Something else that needs to be stapled into the foreheads of all store owners worldwide and advertising reps: Retailing studies have shown that ninety-five percent of all purchases are made on EMOTION, not price. Think of yourself as the perfect example; you know you really want that top of the line CD player. The fact that it's priced twenty dollars lower this week really makes no difference, you'll buy it when you can afford it and no sale is going to convince you otherwise. Loads of prices in a commercial don't cause excitement, they cause confusion. Radio listeners are typically driving their cars in heavy traffic and are barely paying attention to what they're hearing. They'll completely turn off anything that's annoying.

Therefore, think about how you sound when you say something, and does it have real value to the listener. Is "TWO FOR THE PRICE OF ONE" of value? Or does it sound better if you say "BUY ONE, GET ONE FREE"? The latter is certainly easier to understand and shows a real value.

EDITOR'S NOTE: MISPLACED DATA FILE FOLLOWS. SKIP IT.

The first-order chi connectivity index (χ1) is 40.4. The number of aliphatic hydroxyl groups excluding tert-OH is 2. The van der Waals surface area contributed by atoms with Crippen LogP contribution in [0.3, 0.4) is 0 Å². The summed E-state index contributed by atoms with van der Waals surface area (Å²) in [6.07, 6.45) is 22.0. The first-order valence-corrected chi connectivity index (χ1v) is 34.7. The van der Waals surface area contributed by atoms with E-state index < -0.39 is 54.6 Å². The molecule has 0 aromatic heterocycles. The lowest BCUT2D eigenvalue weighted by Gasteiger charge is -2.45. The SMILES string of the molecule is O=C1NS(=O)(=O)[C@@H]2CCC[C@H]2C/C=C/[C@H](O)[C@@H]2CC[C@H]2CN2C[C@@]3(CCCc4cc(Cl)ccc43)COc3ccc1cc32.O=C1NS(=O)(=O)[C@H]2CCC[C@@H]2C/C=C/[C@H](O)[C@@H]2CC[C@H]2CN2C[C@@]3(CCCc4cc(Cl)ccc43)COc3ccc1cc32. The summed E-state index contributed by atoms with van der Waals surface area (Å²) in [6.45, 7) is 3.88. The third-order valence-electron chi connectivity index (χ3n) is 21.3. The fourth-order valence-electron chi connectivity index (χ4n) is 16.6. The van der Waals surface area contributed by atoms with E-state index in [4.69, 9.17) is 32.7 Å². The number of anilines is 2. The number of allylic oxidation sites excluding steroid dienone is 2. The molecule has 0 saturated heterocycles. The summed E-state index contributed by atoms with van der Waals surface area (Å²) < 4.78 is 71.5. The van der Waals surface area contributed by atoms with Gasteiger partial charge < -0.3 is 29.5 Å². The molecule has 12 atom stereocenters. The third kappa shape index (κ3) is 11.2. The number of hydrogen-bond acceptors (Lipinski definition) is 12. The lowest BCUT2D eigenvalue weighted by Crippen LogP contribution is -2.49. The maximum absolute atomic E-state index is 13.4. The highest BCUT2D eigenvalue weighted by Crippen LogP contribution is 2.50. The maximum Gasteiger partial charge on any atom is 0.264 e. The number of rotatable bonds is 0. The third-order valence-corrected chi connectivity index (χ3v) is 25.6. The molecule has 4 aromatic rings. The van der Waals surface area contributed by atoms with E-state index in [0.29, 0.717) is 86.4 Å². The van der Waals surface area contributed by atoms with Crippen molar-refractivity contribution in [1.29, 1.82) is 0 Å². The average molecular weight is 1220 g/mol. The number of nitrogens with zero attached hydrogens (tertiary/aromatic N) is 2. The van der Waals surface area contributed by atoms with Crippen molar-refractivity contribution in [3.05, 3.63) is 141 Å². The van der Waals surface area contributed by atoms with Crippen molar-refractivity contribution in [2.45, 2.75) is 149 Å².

Of course, not all advertising is used to boost sales. Not all client services have an immediate consumption. Other clients advertise to keep a rapport with the listeners for their services which have a finite usage, clients such as lawyers, loan services, real estate, etc.. These clients also seldom use Amateur Ad Makers because they understand the need for correct imaging of their business so that people remember them over periods of time when their services aren't needed. The problem is usually in retail sales, especially where the client lives by the "bottom line." This is a dangerous way to run a business because there is no long-range planning or strategy for business. It's only "We've got to do better than yesterday, last week, last month, last quarter, last year..." and on and on. No long-term marketing strategy. Usually those are also the clients with the lowest repeat customers and the lowest customer satisfaction results. They are almost always the ones who complain that "Advertising doesn't work!"